Religious people who want their bodies preserved for the after-life are the least likely organ transplant donors, a finding that has led to the clergy being urged to discuss the issue with their congregations.

Religious people who want their bodies preserved for the after-life are the least likely organ transplant donors, a finding that has led to the clergy being urged to discuss the issue with their congregations.

Despite the main religions having no objection to organ donation, believers are still less inclined than non-believers to donate, according to research by Dr Lawrence Stein from the University of Pittsburgh.

"Religious people seemed more concerned about their bodies and what would happen to them after death. If they had chosen to be cremated they wanted their bodies intact," said Dr Stein, who wrote the study of 400 people. "Secular people were far more willing to donate because they did not cling to the image of an intact body after death.

"Individuals who tend to practise their religious beliefs more intensely in their everyday lives may be less concerned about prolonging lives, because the hereafter may be more important to them than life here on earth."

He added that the clergy could play a big part in encouraging people to sign up for organ donor schemes, by talking to their congregations about the issues involved.

In Britain, hundreds of people die each year waiting for transplants. Two hundred died last year and about 7,000 were on the waiting list. One in four heart patients died waiting for a donor. The number of donors reached its lowest figure for 10 years, with 822 joining the donor register.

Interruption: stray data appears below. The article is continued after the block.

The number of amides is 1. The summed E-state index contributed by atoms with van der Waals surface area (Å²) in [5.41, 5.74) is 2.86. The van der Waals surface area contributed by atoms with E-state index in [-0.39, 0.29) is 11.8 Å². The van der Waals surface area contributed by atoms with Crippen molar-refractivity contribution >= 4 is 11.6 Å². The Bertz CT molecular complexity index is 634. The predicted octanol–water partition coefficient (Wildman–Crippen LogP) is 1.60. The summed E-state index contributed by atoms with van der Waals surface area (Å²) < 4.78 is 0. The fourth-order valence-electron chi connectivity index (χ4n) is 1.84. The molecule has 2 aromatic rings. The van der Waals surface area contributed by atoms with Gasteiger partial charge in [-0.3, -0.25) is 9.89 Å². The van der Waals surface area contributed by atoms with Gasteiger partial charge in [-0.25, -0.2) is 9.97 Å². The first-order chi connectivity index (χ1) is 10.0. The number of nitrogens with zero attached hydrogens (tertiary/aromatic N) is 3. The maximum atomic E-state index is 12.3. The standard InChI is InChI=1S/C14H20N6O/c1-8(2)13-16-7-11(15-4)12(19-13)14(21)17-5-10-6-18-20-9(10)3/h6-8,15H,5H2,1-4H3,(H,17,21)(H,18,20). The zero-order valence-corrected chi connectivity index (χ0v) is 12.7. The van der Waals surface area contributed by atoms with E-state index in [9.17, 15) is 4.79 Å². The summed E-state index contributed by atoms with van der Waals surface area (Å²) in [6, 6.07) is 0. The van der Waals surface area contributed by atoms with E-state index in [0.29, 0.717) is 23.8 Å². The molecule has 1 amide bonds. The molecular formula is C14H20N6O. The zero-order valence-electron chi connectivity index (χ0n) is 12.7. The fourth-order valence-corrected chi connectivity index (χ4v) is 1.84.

Dr Stein said that the people in the Pittsburgh study were questioned about their religious beliefs, their attitude to donating and their fear of dying.

The findings showed that the people who cared most about their family and friends were also likely to volunteer their organs for donation. "It seems that people who are more concerned about family and friends may also be more concerned about people in general," Dr Stein said.

Fear of dying was found not to influence people's choice. However, those who had a strong sense of self were found to be keener to keep their bodies intact. "Body mutilation following death may be one of the strongest deterrents to non-donors," Dr Stein said.

* More than 80 per cent of people whose pets die grieve for at least six months. Research by the University of Michigan-Flint has shown that pets are often considered so much part of the family their loss is the equivalent to a relative's death. Their owners admitted to crying and feeling depressed.

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